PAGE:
Everyday we hear about foods and trends that are supposedly unhealthy for us. Sometimes they are, and other times, it’s simply untrue. Let’s check the facts…
Carbs are necessary. They are digested and converted to glucose. The glucose travels though the liver and circulatory system where our cells use it for fuel. If your glucose levels are too low, cells suffer, even those in your brain.
We can only store carbs in limited quantities. The leftovers (that you didn’t burn-off through exercise), turn into fat. That’s where carbs get the “unhealthy” label. Simple solution: Choose the slower-digesting carbs, which generally contain more nutrients and fiber—and keep you feeling fuller longer. Complex-carbs actually help manage your weight.
SOME “GOOD” CARBS:
Apples, Artichokes, Bananas, Beans, Brown rice, Chickpeas, Lentils, Peas, Oats, Soybeans, Sweet potatoes, Tomatoes, Quinoa, Water cress, Whole Grains, Zucchini
BREAD TIP: Eaten in moderation, Sourdough bread is a healthy choice. It contains more of the bacteria Lactobacillus (from the yeast) than in other breads. That means higher production of lactic acid, which allows for better digestion and absorption of minerals. The lactic bacteria produces beneficial compounds such as antioxidants and anti-allergenic substances. It’s theorized that this may help in the treatment of autoimmune diseases.
Yes, some processed foods can be extremely unhealthy. The term “processed” means any food that’s been altered from its natural state. So, it depends on the “process” that’s implemented, which will determine if the food turns out to be healthy (or not).
The processed foods we need avoid are the ones that add sugar, salt, fat, or any chemical that’s used for flavoring or as a preservative.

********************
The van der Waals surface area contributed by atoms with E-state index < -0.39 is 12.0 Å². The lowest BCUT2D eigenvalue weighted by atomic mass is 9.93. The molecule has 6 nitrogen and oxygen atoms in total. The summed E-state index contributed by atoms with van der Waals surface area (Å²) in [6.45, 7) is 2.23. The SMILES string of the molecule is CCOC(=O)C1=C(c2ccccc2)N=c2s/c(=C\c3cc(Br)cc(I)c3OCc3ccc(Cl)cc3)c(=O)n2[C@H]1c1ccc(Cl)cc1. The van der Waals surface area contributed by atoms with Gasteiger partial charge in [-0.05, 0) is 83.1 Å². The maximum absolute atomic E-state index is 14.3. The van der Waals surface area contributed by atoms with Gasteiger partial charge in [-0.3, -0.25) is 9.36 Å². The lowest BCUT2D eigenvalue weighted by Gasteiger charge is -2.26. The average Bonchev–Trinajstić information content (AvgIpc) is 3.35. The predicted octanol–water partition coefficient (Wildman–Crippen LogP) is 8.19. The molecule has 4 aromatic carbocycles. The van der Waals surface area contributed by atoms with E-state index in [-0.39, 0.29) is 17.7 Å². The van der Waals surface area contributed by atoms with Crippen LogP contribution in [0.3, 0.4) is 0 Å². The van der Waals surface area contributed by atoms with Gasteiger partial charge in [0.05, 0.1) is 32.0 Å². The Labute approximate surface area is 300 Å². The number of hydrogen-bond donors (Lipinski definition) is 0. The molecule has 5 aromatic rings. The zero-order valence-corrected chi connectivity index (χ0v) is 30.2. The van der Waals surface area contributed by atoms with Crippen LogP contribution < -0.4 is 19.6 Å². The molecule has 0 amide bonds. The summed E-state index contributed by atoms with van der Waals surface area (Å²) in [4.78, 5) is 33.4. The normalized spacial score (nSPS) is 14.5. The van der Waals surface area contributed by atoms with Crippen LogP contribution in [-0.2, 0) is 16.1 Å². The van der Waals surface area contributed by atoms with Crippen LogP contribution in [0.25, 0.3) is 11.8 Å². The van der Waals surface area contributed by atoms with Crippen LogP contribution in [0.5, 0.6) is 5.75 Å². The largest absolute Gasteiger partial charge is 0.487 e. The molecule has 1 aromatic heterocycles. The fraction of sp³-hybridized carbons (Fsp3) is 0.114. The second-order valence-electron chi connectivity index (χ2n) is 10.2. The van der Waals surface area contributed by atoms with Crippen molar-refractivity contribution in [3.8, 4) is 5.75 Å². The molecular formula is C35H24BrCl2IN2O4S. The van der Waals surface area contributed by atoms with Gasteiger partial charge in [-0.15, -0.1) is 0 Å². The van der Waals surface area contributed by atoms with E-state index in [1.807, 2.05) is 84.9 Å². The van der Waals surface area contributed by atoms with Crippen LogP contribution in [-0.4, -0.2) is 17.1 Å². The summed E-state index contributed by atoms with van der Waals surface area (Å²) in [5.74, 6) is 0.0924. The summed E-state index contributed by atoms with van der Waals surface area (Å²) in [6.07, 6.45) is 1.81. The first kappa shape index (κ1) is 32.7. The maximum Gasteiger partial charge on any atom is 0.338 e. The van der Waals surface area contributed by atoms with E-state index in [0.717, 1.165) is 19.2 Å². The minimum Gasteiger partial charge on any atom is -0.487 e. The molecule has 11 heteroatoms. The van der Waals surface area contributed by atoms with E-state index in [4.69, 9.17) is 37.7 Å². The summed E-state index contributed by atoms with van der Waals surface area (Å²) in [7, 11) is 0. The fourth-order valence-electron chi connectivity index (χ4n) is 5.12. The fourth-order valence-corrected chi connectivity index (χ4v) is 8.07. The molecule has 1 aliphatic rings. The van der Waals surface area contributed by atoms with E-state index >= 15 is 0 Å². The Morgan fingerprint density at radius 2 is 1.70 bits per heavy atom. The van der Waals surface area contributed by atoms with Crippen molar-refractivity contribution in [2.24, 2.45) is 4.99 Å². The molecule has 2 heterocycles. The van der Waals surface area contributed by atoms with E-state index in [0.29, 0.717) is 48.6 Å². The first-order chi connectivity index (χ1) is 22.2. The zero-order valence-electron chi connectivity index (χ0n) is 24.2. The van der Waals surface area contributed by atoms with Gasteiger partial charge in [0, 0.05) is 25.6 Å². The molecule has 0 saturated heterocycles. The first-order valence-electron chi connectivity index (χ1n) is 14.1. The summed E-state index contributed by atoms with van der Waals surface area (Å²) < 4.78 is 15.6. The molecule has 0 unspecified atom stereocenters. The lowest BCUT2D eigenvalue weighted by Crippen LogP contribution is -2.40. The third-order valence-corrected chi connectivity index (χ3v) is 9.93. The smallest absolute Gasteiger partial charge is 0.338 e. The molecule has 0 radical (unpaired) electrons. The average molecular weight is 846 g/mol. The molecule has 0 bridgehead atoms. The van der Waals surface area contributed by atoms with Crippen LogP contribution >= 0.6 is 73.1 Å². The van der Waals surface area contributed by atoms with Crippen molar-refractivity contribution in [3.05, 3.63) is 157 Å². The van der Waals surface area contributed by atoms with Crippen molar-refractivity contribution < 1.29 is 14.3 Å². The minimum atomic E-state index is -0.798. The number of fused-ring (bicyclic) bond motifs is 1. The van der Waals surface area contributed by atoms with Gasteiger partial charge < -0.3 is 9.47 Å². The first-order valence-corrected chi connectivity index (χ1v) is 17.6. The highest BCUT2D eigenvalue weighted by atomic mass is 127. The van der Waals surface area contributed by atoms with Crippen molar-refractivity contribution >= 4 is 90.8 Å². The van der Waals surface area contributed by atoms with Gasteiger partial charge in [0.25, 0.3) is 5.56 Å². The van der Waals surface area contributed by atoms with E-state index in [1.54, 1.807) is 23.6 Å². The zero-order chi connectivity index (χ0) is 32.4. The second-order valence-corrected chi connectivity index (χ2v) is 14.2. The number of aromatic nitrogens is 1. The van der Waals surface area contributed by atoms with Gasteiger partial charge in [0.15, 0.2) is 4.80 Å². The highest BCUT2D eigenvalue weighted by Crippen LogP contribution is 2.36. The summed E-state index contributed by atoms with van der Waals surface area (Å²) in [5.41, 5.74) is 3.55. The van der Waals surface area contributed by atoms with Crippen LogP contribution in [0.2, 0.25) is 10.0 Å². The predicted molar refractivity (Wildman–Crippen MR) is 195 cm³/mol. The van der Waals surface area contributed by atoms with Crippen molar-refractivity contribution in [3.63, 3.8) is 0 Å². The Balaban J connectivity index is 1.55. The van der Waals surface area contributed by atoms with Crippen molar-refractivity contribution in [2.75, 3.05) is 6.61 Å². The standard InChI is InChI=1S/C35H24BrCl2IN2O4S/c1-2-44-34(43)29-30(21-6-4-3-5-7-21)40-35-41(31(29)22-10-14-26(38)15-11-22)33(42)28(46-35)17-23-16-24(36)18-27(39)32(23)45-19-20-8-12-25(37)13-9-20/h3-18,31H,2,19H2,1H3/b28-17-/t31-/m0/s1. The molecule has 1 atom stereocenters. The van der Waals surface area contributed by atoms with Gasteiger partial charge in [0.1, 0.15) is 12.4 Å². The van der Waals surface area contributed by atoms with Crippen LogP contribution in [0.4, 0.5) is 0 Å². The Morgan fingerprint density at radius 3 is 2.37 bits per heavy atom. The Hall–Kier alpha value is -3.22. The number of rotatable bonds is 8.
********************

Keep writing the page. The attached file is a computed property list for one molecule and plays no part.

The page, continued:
Unhealthy examples: most breakfast cereals, chips, snacks, meats, bacon, canned and microwavable foods.
SOME “GOOD” PROCESSED FOODS:
Milk needs pasteurization in order to remove potentially harmful bacteria. Some seeds (flax, sunflower) need pressing in order to derive their oils. Fermentation is a “process”, and it produces yogurt, kimchi, kefir, kombucha, pickles, among other nutritious foods. Pre-washing is a process used on beans. These are all healthy choices, yet they’ve been processed.
Gluten protein is the majority ingredient in a grain of wheat. Those allergic to gluten experience headaches, nausea, diarrhea, poor nutrient absorption, and intestinal pain. Celiac disease is a genetic autoimmune disorder (triggered by gluten), which attacks the lining of the small intestines.
Although Celiac is only diagnosed in 1 of 133 Americans, studies have shown the benefits of limiting or excluding gluten from our everyday diet. Maybe removing gluten from our meals is a beneficial idea. But, beware. Just because something is labeled gluten-free, doesn’t mean it’s good for you.
SOME “BAD” GLUTEN-FREE:
In desserts, for example, the wheat flour is traded for a gluten-free flour. But if the dish is still chock full of butter, salt, and processed sugar, it’s not ultimately healthy. (Maybe delicious, but probably not great for the heart and thighs.)
The lesson? We’re better off looking at the facts and educating ourselves, rather than just taking a label or a trend at face value. Here’s to a smart, yummy, healthy diet!
For more articles on nutrition and a healthy diet, check out www.GetThrive.com